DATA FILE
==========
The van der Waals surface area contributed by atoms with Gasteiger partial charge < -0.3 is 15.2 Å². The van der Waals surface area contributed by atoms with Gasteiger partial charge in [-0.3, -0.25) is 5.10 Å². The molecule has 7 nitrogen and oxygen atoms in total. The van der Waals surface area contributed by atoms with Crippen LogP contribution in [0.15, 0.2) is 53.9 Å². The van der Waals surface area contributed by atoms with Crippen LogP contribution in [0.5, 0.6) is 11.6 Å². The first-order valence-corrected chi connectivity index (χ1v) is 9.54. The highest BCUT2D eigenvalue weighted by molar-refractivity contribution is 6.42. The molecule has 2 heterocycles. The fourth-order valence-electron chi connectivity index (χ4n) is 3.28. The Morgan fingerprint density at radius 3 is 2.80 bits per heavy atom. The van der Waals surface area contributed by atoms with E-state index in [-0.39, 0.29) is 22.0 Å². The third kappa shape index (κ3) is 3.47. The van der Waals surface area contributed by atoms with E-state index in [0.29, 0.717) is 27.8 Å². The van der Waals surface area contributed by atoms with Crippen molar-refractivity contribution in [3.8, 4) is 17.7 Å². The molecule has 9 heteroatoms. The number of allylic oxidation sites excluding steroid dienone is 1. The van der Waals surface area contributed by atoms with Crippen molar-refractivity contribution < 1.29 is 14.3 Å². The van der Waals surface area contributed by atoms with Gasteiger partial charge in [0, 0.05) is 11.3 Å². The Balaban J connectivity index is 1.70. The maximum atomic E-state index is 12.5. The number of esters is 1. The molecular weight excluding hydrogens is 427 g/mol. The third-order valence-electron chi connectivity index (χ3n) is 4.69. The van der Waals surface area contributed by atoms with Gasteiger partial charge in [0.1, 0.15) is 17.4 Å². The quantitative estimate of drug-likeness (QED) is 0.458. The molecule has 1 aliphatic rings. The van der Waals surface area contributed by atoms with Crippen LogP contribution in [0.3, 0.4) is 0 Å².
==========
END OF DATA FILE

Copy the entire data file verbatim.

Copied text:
The van der Waals surface area contributed by atoms with Gasteiger partial charge < -0.3 is 15.2 Å². The van der Waals surface area contributed by atoms with Gasteiger partial charge in [-0.3, -0.25) is 5.10 Å². The molecule has 7 nitrogen and oxygen atoms in total. The van der Waals surface area contributed by atoms with Crippen LogP contribution in [0.15, 0.2) is 53.9 Å². The van der Waals surface area contributed by atoms with Crippen LogP contribution in [0.5, 0.6) is 11.6 Å². The first-order valence-corrected chi connectivity index (χ1v) is 9.54. The highest BCUT2D eigenvalue weighted by molar-refractivity contribution is 6.42. The molecule has 2 heterocycles. The fourth-order valence-electron chi connectivity index (χ4n) is 3.28. The Morgan fingerprint density at radius 3 is 2.80 bits per heavy atom. The van der Waals surface area contributed by atoms with E-state index in [-0.39, 0.29) is 22.0 Å². The third kappa shape index (κ3) is 3.47. The van der Waals surface area contributed by atoms with E-state index in [0.29, 0.717) is 27.8 Å². The van der Waals surface area contributed by atoms with Crippen molar-refractivity contribution in [3.8, 4) is 17.7 Å². The molecule has 9 heteroatoms. The number of allylic oxidation sites excluding steroid dienone is 1. The van der Waals surface area contributed by atoms with Crippen molar-refractivity contribution < 1.29 is 14.3 Å². The van der Waals surface area contributed by atoms with Gasteiger partial charge in [0, 0.05) is 11.3 Å². The Balaban J connectivity index is 1.70. The maximum atomic E-state index is 12.5. The number of esters is 1. The molecular weight excluding hydrogens is 427 g/mol. The third-order valence-electron chi connectivity index (χ3n) is 4.69. The van der Waals surface area contributed by atoms with Gasteiger partial charge in [0.1, 0.15) is 17.4 Å². The quantitative estimate of drug-likeness (QED) is 0.458. The molecule has 1 aliphatic rings. The van der Waals surface area contributed by atoms with Crippen LogP contribution in [0.3, 0.4) is 0 Å².